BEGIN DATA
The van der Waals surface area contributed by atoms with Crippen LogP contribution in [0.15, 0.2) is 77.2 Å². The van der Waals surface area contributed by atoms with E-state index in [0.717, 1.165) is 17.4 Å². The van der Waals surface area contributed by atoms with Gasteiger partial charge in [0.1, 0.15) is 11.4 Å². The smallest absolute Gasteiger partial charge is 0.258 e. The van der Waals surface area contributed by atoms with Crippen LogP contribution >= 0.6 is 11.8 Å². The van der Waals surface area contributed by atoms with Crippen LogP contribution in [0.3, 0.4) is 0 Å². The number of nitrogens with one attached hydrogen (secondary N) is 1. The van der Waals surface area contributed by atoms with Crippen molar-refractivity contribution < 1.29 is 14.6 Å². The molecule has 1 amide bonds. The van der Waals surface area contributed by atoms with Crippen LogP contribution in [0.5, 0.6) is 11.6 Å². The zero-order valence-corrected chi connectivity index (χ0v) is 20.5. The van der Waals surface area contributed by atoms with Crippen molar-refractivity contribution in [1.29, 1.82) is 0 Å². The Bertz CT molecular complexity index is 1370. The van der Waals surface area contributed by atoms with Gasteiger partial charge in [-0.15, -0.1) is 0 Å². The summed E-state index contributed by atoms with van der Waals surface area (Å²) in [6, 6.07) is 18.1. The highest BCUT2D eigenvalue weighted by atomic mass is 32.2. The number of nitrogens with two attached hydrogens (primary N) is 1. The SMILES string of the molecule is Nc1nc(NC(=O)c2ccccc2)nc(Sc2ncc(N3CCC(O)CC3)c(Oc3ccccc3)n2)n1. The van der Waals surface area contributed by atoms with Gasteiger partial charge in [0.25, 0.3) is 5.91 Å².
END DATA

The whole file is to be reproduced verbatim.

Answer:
The van der Waals surface area contributed by atoms with Crippen LogP contribution in [0.15, 0.2) is 77.2 Å². The van der Waals surface area contributed by atoms with E-state index in [0.717, 1.165) is 17.4 Å². The van der Waals surface area contributed by atoms with Gasteiger partial charge in [0.1, 0.15) is 11.4 Å². The smallest absolute Gasteiger partial charge is 0.258 e. The van der Waals surface area contributed by atoms with Crippen LogP contribution >= 0.6 is 11.8 Å². The van der Waals surface area contributed by atoms with Crippen LogP contribution in [0.3, 0.4) is 0 Å². The number of nitrogens with one attached hydrogen (secondary N) is 1. The van der Waals surface area contributed by atoms with Crippen molar-refractivity contribution < 1.29 is 14.6 Å². The molecule has 1 amide bonds. The van der Waals surface area contributed by atoms with Crippen LogP contribution in [0.5, 0.6) is 11.6 Å². The zero-order valence-corrected chi connectivity index (χ0v) is 20.5. The van der Waals surface area contributed by atoms with Crippen molar-refractivity contribution in [1.29, 1.82) is 0 Å². The Bertz CT molecular complexity index is 1370. The van der Waals surface area contributed by atoms with Gasteiger partial charge in [-0.15, -0.1) is 0 Å². The summed E-state index contributed by atoms with van der Waals surface area (Å²) in [6, 6.07) is 18.1. The highest BCUT2D eigenvalue weighted by atomic mass is 32.2. The number of nitrogens with two attached hydrogens (primary N) is 1. The SMILES string of the molecule is Nc1nc(NC(=O)c2ccccc2)nc(Sc2ncc(N3CCC(O)CC3)c(Oc3ccccc3)n2)n1. The van der Waals surface area contributed by atoms with Gasteiger partial charge in [0.25, 0.3) is 5.91 Å².